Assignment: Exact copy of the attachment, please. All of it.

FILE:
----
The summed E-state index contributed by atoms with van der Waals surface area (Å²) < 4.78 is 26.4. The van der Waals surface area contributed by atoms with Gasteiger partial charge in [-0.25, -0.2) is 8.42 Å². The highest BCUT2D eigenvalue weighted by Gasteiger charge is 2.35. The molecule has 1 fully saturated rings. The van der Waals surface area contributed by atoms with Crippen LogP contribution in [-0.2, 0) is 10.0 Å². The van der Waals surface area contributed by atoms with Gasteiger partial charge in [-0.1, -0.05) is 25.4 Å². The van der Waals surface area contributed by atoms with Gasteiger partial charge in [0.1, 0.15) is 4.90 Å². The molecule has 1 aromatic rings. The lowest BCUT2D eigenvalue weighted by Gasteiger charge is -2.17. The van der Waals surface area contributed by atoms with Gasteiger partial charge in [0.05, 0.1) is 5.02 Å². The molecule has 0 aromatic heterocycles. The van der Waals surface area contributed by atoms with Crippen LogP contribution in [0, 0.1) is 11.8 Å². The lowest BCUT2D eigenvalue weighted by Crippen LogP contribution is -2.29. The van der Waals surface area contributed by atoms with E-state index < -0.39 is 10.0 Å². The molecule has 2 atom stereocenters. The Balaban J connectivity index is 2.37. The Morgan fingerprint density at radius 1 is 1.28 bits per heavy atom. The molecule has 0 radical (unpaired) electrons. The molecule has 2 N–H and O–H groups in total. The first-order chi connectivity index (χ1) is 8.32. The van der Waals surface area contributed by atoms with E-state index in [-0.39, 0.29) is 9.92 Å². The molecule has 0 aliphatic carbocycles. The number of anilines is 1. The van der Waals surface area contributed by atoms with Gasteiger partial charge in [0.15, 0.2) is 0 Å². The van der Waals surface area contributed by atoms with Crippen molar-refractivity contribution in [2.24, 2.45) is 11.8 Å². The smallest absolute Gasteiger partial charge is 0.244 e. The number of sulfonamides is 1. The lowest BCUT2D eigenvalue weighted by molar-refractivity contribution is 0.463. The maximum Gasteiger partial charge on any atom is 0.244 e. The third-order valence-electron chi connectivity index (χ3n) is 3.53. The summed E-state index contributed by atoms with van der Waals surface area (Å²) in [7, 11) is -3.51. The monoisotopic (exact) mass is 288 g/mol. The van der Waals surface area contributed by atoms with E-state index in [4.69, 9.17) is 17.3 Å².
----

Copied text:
The summed E-state index contributed by atoms with van der Waals surface area (Å²) < 4.78 is 26.4. The van der Waals surface area contributed by atoms with Gasteiger partial charge in [-0.25, -0.2) is 8.42 Å². The highest BCUT2D eigenvalue weighted by Gasteiger charge is 2.35. The molecule has 1 fully saturated rings. The van der Waals surface area contributed by atoms with Crippen LogP contribution in [-0.2, 0) is 10.0 Å². The van der Waals surface area contributed by atoms with Gasteiger partial charge in [-0.1, -0.05) is 25.4 Å². The van der Waals surface area contributed by atoms with Gasteiger partial charge in [0.1, 0.15) is 4.90 Å². The molecule has 1 aromatic rings. The lowest BCUT2D eigenvalue weighted by Gasteiger charge is -2.17. The van der Waals surface area contributed by atoms with Gasteiger partial charge in [0.05, 0.1) is 5.02 Å². The molecule has 0 aromatic heterocycles. The van der Waals surface area contributed by atoms with Crippen LogP contribution in [0, 0.1) is 11.8 Å². The lowest BCUT2D eigenvalue weighted by Crippen LogP contribution is -2.29. The van der Waals surface area contributed by atoms with E-state index < -0.39 is 10.0 Å². The molecule has 2 atom stereocenters. The Balaban J connectivity index is 2.37. The Morgan fingerprint density at radius 1 is 1.28 bits per heavy atom. The molecule has 0 radical (unpaired) electrons. The molecule has 2 N–H and O–H groups in total. The first-order chi connectivity index (χ1) is 8.32. The van der Waals surface area contributed by atoms with E-state index in [-0.39, 0.29) is 9.92 Å². The molecule has 0 aliphatic carbocycles. The number of anilines is 1. The van der Waals surface area contributed by atoms with Gasteiger partial charge in [0.15, 0.2) is 0 Å². The van der Waals surface area contributed by atoms with Crippen molar-refractivity contribution in [2.24, 2.45) is 11.8 Å². The smallest absolute Gasteiger partial charge is 0.244 e. The number of sulfonamides is 1. The lowest BCUT2D eigenvalue weighted by molar-refractivity contribution is 0.463. The maximum Gasteiger partial charge on any atom is 0.244 e. The third-order valence-electron chi connectivity index (χ3n) is 3.53. The summed E-state index contributed by atoms with van der Waals surface area (Å²) in [7, 11) is -3.51. The monoisotopic (exact) mass is 288 g/mol. The van der Waals surface area contributed by atoms with E-state index in [4.69, 9.17) is 17.3 Å².